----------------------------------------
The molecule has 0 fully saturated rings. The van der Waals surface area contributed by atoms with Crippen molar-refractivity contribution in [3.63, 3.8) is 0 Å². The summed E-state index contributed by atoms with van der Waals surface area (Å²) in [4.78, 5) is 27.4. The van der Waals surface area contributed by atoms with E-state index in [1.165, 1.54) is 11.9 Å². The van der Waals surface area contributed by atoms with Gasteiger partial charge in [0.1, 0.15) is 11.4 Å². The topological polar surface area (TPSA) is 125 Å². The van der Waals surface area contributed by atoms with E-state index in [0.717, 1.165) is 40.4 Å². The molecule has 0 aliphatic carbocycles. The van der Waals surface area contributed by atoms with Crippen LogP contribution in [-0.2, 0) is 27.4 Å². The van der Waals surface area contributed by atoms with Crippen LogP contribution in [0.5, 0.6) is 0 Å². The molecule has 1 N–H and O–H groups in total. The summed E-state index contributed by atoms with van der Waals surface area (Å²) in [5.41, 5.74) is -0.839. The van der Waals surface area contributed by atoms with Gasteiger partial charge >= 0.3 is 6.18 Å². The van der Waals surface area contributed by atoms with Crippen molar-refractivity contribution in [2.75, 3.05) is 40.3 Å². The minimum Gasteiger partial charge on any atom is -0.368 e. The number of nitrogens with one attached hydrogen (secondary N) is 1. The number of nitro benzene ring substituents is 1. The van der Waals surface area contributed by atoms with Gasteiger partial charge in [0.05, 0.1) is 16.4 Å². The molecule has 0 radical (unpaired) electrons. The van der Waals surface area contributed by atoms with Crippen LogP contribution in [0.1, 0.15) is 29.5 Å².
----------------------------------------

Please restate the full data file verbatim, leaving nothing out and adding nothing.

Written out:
The molecule has 0 fully saturated rings. The van der Waals surface area contributed by atoms with Crippen molar-refractivity contribution in [3.63, 3.8) is 0 Å². The summed E-state index contributed by atoms with van der Waals surface area (Å²) in [4.78, 5) is 27.4. The van der Waals surface area contributed by atoms with E-state index in [1.165, 1.54) is 11.9 Å². The van der Waals surface area contributed by atoms with Gasteiger partial charge in [0.1, 0.15) is 11.4 Å². The topological polar surface area (TPSA) is 125 Å². The van der Waals surface area contributed by atoms with E-state index in [0.717, 1.165) is 40.4 Å². The molecule has 0 aliphatic carbocycles. The van der Waals surface area contributed by atoms with Crippen LogP contribution in [-0.2, 0) is 27.4 Å². The van der Waals surface area contributed by atoms with Crippen LogP contribution in [0.5, 0.6) is 0 Å². The molecule has 1 N–H and O–H groups in total. The summed E-state index contributed by atoms with van der Waals surface area (Å²) in [5.41, 5.74) is -0.839. The van der Waals surface area contributed by atoms with Gasteiger partial charge >= 0.3 is 6.18 Å². The van der Waals surface area contributed by atoms with Crippen molar-refractivity contribution in [2.75, 3.05) is 40.3 Å². The minimum Gasteiger partial charge on any atom is -0.368 e. The number of nitrogens with one attached hydrogen (secondary N) is 1. The number of nitro benzene ring substituents is 1. The van der Waals surface area contributed by atoms with Gasteiger partial charge in [0.05, 0.1) is 16.4 Å². The molecule has 0 radical (unpaired) electrons. The van der Waals surface area contributed by atoms with Crippen LogP contribution in [0.1, 0.15) is 29.5 Å².